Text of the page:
“Winter is coming.” That was the New Year’s message chief executive Robin Li delivered to the 42,000 employees of his search-engine company, Baidu, in a melodramatic letter to staff Wednesday. With “the song of ice and fire" looming in 2019, China’s “economic rebalancing,” he wrote, “is as forceful and real as winter for any enterprise.”
He wasn’t talking about the game of thrones between Beijing and Washington. Nor, primarily, was Apple CEO Tim Cook when he sent markets reeling the same day by slashing 2019 sales projections for iPhones, tablets and computers, a drop he attributed to a loss of Chinese consumer confidence. “Over 100 per cent of our year-over-year worldwide revenue decline occurred in Greater China,” he wrote, where “the magnitude of the economic deceleration” had taken the California company by surprise.
At first, these corporate dramas might look like effects of international tensions. After all, 2019 began with China at odds with much of the world. U.S. President Donald Trump continued to hammer away at his very personal trade war. Canada was trapped in a de facto hostage crisis with Beijing over its response to a U.S. extradition warrant against a Chinese executive. If that weren’t enough, Taiwan received a direct order to reunite with communist China Wednesday from President Xi Jinping, who added ominously: “We make no promise to give up the use of military force.”
Those clashes have played no small part in the current worldwide collapse in market capitalization and economic growth. But it would be overly optimistic to think that international disputes were the cause of the global slowdown; it would be a simple matter of resolving them – and, with the possible exception of Taiwan, the current clashes with China are temporary phenomena, unlikely to last beyond one aberrant presidential term.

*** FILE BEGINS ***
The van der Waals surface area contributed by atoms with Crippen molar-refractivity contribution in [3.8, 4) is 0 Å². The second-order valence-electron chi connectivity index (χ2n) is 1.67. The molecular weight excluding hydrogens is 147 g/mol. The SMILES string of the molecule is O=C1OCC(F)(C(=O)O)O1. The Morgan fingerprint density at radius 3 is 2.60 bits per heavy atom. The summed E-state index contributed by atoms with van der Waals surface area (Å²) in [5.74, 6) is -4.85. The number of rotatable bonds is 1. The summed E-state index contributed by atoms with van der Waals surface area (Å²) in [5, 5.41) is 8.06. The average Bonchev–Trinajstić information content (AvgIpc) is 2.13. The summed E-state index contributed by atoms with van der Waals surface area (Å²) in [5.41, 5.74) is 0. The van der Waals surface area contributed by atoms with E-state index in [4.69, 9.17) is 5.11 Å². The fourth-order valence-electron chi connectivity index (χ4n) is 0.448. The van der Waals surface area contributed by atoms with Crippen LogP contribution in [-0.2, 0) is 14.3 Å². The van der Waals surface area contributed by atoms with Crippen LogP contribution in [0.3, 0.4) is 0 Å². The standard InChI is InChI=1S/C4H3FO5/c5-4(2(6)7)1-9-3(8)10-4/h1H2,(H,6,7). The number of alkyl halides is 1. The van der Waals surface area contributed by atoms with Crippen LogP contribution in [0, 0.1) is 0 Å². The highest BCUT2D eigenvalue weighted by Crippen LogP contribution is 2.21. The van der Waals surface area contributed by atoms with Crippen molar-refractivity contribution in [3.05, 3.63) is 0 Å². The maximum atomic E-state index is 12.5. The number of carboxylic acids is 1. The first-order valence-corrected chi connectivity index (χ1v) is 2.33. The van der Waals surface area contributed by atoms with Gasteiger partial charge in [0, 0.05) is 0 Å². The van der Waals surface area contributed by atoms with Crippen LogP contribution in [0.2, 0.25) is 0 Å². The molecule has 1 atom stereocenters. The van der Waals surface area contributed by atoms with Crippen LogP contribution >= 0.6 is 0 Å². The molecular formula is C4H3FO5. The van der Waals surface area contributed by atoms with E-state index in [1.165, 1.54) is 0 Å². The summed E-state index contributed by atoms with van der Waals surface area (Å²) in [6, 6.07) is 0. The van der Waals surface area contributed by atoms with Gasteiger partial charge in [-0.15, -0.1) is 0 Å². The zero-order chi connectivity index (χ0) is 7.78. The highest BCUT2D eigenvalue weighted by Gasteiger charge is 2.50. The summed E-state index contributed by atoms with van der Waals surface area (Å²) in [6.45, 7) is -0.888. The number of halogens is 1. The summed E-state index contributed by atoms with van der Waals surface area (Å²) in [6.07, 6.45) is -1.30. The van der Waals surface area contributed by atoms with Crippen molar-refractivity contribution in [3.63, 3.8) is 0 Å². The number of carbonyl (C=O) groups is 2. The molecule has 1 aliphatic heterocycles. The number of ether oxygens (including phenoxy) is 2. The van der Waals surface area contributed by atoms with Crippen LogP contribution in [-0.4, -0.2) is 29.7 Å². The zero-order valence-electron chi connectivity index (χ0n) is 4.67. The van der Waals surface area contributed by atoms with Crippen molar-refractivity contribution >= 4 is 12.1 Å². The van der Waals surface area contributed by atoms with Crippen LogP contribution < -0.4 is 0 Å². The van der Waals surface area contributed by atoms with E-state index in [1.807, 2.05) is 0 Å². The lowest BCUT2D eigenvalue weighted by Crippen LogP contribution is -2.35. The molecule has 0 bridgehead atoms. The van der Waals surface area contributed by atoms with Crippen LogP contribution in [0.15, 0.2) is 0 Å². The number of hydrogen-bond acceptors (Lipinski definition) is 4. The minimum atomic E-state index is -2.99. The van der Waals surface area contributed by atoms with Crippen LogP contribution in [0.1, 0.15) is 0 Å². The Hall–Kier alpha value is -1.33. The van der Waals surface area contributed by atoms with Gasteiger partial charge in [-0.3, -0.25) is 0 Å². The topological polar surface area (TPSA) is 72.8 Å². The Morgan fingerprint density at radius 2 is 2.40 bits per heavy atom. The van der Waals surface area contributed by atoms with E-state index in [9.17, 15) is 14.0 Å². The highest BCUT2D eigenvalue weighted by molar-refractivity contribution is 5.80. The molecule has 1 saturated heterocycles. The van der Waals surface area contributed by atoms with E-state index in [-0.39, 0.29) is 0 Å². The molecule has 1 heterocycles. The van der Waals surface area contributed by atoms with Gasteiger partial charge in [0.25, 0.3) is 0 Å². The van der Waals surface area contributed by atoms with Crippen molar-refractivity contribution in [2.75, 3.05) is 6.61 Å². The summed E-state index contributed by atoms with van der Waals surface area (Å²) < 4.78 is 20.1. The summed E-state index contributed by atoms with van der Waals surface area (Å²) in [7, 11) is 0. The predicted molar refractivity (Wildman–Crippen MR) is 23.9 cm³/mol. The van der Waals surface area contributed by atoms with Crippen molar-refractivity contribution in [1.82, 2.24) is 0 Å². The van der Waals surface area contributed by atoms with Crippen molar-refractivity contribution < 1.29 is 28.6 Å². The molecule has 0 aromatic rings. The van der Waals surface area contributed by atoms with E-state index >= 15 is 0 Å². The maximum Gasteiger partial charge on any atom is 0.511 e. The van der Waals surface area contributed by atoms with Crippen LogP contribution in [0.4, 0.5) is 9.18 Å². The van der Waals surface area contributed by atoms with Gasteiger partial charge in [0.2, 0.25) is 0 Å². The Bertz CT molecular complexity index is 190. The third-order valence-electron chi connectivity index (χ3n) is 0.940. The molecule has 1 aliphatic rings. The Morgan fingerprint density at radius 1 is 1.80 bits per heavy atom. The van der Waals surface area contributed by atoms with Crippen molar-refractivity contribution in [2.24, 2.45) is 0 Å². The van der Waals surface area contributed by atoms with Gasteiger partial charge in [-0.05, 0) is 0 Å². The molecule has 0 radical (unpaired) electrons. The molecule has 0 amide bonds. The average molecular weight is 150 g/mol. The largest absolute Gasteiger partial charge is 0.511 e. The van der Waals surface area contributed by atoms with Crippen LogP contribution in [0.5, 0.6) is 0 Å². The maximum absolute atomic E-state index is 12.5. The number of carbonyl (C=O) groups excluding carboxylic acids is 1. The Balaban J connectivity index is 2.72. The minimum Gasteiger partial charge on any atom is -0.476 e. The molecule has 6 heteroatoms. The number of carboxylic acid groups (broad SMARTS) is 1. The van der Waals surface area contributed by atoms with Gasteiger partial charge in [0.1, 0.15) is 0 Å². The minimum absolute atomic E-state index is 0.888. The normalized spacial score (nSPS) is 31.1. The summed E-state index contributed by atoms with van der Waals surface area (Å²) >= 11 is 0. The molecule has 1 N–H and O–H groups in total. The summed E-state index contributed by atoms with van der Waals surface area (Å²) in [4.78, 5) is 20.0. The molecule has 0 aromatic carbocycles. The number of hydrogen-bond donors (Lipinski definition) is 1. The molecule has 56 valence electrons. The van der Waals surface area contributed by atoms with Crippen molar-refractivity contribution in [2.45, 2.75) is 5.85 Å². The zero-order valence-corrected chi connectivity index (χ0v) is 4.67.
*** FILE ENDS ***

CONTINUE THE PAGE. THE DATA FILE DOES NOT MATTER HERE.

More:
As both CEOs hinted in their warning letters, the problem with China is not being triggered from outside; there’s a lot of evidence that the larger problem is coming from within China.
When we hear that China is pulling the world economy on a downward trajectory, we tend to think of its exports. For the past two decades, that’s all China was to the world: During the decade of globalization, from 1998 to 2008, the world economy ticked along to the value of the yuan, the trillions of dollars in China’s trade surplus and the shiploads of running shoes and touchscreens pouring out of Guangzhou and Shenzhen.
The past five years were supposed to change all that. China had found itself caught in a “middle-income trap” – too prosperous to remain a low-cost export manufacturer, but lacking the consumer-centred economy it needed to become a self-sustaining middle-class country. Mr. Xi exhorted the country to turn inward, to become a higher-wage consumer economy fuelled by domestic real-estate and stock markets. In 2015, Premier Li Keqiang announced his “Made in China 2025” policy, aimed at giving domestic production a 70-per-cent share of all goods within a decade.
Long before Mr. Trump began to threaten the transpacific goods trade, it was apparent that this “national rebalancing” was getting wobbly. Chinese consumers – except for the prosperous few in the top 1 per cent – just weren’t spending. Sales of key commodities such as instant noodles and beer (except expensive brands) have actually declined over the past couple of years, and domestic consumption has remained stuck at little more than a third of the economy, a share that actually dropped in 2017. (By way of comparison, Canada’s domestic consumption sits at 60 per cent.)
Home sales in many cities went flat as overbuilding drove prices down, infuriating buyers. And consumers have stubbornly been saving and investing rather than spending – in large part, presumably, because they sensibly want to hedge against the uncertain future under Mr. Xi, but also because China’s social safety net and health-insurance systems remain very flimsy. Yet their household-debt levels have also soared as middle-class incomes have not kept pace with prices.
In the past couple of months, these trends have become more acute. In December, China’s manufacturing sector saw its first decline in almost two years, and analysts attributed it as much to weakening domestic demand as to a Trump-hit export sector.
China’s leaders have responded the only ways they know how: by exhorting regions and cities to pump up consumer demand, by removing barriers to home ownership, by dumping stimulus funds into the economy – and by making aggressive gestures across the Pacific and the Taiwan Strait.
The larger threat to the world economy is not global tensions but the force of a billion people frustrated with a regime that hasn’t given them the lives they expected. We shouldn’t be dragged into an international conflict merely to mask that reality.